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Zagreb daily’s crime correspondent beaten with baseball bats

Battered for his reporting: A Croatian reporter who exposed a series of organised crime and corruption cases has been beaten with baseball bats in front of his home in an assault the president condemned as an attack on media freedom. Dusan Miljus, of the Jutarnji List daily, was jumped on by two men at a parking lot on Monday evening. He was taken to hospital with concussion, a broken arm and facial injuries.Photo: javno.com

A Croatian reporter who exposed a series of organised crime and corruption cases has been beaten with baseball bats in front of his home in an assault the president condemned as an attack on media freedom.

Dusan Miljus, who covers organised crime and corruption for the popular Croatian daily Jutarnji List, was assaulted by two unidentified men in a parking lot near his house in Zagreb on Monday evening. Miljus was hospitalised with a concussion, a broken arm, and facial injuries, local press reported.

“We are appalled by this vicious attack on our colleague Dusan Miljus,” CPJ Executive Director Joel Simon said. “We call on the authorities to promptly look into the assault on Miljus and bring those responsible to justice. Crime reporters must be safe to pursue investigative stories in order to keep the public informed.”

Renata Ivanovic, president of the Croatian Investigative Journalists Association, spoke to Miljus and told CPJ that the journalist believes he was followed by men on a motorcycle just prior to the attack. Miljus could not see faces of his assailants because they wore helmets, he said.

Sanja Modric, an editor at Jutarnji List, told CPJ that the assault was retaliation by the mafia for Miljus’ coverage of organised crime and its connection to politicians. Miljus often wrote and spoke about court trials and murder investigations.

Modric told CPJ that after Miljus covered the murder of a local mafia member last December, another daily, Vecernji List, published an obituary for the journalist. The newspaper later apologised, saying it had been a mistake. “It was not an accident, but another warning for Miljus and his colleagues,” Modric said. According to Modric, Miljus most recently investigated illegal arms production and trafficking in Croatia.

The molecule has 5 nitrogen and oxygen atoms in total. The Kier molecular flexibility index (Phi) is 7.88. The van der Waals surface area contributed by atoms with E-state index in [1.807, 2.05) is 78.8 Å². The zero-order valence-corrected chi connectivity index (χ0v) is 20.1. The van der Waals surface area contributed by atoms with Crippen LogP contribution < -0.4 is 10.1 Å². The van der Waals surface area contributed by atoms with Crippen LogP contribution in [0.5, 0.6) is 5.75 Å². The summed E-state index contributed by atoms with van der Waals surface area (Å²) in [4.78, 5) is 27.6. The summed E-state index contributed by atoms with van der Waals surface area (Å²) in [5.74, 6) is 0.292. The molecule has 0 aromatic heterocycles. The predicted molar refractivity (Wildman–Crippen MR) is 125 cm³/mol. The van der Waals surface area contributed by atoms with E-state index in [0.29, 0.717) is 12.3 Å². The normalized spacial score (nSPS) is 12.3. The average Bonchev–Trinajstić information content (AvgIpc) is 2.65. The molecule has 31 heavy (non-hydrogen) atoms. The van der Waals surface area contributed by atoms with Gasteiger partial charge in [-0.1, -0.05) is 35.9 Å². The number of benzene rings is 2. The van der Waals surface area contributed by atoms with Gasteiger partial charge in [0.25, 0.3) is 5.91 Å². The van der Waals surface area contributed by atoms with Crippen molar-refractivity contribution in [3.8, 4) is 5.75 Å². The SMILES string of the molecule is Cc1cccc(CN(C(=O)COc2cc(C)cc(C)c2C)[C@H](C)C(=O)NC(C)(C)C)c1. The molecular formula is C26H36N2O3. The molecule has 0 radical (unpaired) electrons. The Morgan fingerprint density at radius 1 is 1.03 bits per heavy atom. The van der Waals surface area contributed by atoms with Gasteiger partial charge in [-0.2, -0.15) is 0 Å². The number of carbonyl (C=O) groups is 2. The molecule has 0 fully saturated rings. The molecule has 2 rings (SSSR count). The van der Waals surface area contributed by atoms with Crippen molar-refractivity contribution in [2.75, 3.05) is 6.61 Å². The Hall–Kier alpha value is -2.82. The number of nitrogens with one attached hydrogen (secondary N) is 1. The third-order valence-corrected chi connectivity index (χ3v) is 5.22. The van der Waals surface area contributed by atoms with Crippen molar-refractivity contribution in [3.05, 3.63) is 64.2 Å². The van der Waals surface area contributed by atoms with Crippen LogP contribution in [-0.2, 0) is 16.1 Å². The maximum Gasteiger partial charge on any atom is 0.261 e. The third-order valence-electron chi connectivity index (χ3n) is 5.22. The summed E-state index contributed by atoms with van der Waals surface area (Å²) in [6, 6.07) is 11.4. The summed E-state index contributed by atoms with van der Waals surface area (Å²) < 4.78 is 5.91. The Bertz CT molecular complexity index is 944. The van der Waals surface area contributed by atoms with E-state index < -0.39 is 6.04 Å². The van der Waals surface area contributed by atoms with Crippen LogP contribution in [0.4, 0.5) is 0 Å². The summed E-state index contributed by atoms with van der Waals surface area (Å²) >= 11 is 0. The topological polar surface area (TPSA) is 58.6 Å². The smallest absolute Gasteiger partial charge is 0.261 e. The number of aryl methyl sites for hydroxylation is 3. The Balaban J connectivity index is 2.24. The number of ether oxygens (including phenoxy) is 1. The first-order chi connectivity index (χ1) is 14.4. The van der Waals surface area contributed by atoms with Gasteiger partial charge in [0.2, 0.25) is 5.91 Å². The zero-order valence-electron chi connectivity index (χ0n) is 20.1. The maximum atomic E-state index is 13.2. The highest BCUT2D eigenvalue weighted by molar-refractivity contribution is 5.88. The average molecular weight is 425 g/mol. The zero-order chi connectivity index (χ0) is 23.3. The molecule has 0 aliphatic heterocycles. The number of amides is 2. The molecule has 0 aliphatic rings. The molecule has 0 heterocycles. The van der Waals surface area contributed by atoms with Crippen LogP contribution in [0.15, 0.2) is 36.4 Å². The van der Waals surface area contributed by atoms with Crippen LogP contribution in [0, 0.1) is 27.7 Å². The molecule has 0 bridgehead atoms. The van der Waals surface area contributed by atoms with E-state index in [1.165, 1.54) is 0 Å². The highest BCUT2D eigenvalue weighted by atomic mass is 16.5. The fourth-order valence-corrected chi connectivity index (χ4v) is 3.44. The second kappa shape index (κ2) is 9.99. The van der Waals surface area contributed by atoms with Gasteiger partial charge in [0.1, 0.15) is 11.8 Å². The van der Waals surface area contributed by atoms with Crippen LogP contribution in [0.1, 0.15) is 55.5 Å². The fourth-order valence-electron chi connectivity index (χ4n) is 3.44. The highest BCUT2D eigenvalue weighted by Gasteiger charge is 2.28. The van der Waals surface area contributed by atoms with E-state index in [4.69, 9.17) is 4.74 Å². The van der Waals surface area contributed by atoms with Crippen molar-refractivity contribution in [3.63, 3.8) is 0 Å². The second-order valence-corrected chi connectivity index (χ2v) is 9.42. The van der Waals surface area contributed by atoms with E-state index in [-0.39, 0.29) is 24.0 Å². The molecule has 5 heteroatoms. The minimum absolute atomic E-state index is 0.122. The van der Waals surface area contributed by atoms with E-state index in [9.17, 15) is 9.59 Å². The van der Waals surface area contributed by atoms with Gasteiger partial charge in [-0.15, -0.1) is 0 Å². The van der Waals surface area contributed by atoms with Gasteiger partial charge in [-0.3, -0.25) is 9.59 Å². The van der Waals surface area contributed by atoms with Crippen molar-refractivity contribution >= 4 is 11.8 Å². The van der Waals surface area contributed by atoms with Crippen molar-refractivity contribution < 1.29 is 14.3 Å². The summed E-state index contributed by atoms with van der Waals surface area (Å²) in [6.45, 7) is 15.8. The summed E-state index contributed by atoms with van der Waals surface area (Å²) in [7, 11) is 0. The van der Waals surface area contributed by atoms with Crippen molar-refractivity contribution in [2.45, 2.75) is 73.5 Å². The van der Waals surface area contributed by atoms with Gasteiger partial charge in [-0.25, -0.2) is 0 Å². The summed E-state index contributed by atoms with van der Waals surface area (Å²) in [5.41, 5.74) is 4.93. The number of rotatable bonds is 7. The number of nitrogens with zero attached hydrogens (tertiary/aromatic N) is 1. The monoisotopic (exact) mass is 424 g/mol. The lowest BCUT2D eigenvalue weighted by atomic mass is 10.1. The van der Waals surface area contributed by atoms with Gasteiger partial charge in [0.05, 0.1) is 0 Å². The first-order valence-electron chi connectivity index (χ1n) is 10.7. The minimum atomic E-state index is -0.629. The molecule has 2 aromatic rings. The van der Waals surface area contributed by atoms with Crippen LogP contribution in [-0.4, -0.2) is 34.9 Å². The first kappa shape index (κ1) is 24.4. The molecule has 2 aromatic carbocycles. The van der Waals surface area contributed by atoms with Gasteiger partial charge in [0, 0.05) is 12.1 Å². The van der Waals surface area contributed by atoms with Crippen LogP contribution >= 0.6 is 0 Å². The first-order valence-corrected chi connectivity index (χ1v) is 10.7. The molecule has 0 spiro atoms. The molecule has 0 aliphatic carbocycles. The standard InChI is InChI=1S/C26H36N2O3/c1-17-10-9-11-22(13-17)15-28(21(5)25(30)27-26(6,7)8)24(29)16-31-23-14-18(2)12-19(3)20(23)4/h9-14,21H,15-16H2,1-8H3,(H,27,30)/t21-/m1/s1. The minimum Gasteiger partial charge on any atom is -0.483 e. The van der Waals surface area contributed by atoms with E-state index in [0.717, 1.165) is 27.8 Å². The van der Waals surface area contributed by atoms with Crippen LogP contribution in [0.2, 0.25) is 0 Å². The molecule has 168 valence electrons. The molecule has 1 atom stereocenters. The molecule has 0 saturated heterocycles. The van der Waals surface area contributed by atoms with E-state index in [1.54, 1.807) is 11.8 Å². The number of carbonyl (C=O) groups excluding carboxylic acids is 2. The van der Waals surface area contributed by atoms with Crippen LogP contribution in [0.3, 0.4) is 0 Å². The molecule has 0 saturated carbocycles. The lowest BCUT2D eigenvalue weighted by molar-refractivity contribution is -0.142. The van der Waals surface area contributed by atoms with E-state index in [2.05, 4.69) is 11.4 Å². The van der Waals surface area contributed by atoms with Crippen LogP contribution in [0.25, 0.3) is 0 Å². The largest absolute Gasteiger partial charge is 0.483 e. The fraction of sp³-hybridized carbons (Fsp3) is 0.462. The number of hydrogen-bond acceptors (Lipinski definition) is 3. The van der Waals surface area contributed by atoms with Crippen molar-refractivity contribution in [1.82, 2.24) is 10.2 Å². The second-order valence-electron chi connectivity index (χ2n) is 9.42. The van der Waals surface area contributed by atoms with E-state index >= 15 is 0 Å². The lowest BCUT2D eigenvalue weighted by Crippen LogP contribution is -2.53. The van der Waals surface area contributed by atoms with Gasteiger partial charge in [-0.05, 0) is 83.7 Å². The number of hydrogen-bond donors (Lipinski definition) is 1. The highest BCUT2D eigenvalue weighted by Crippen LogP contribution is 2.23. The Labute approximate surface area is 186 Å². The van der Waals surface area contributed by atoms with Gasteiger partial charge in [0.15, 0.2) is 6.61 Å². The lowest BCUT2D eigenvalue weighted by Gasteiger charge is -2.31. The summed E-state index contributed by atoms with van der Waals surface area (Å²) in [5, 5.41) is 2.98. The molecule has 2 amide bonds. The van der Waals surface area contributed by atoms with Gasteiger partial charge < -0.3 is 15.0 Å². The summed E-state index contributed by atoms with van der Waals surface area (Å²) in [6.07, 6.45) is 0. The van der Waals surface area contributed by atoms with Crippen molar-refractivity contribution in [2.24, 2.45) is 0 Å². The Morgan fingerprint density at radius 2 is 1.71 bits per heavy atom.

Mladen Plese, Jutarnji List’s editor-in-chief, told CPJ the newspaper demanded and received a meeting with Prime Minister Ivo Sanader and his government. Police subsequently assigned two officers to guard Miljus’ hospital ward.

“They promised to investigate the attack but it is just a promise,” Plese told CPJ. “Police failed to investigate death threats Miljus has been receiving and they never offered him protection.”

Sofia City Prosecutor Nikolai Kokinov told the popular television channel bTV that authorities had offered “every possible protection as legislated by the code of criminal procedure” to Stoev, but the writer had refused.

Prime Minister Ivo Sanader, who held an emergency meeting with the national association of journalists on Tuesday, said his government would do its utmost to find the perpetrators, according to a Reuters report. "Democracy rests on the right to information. Therefore, we have to pay special attention to protection of journalists ... Intimidation of journalists is particularly dangerous for society," Sanader said.

President Stjepan Mesic said the incident was "an attack on investigative journalism, but also on media freedom in general".

“We call for a police investigation, which—as far as we know—has not yet been ordered,” Reporters sans Frontières (RSF) reacted. “The authorities must do everything possible to identify those who ordered and carried out this attack, which could have had even more serious consequences for Miljus.” It continued, "Croatia is a candidate for European Union membership and cannot allow this kind of attack on the press to take place without reacting.”

Date posted: June 5, 2008 Last modified: May 23, 2018 Total views: 470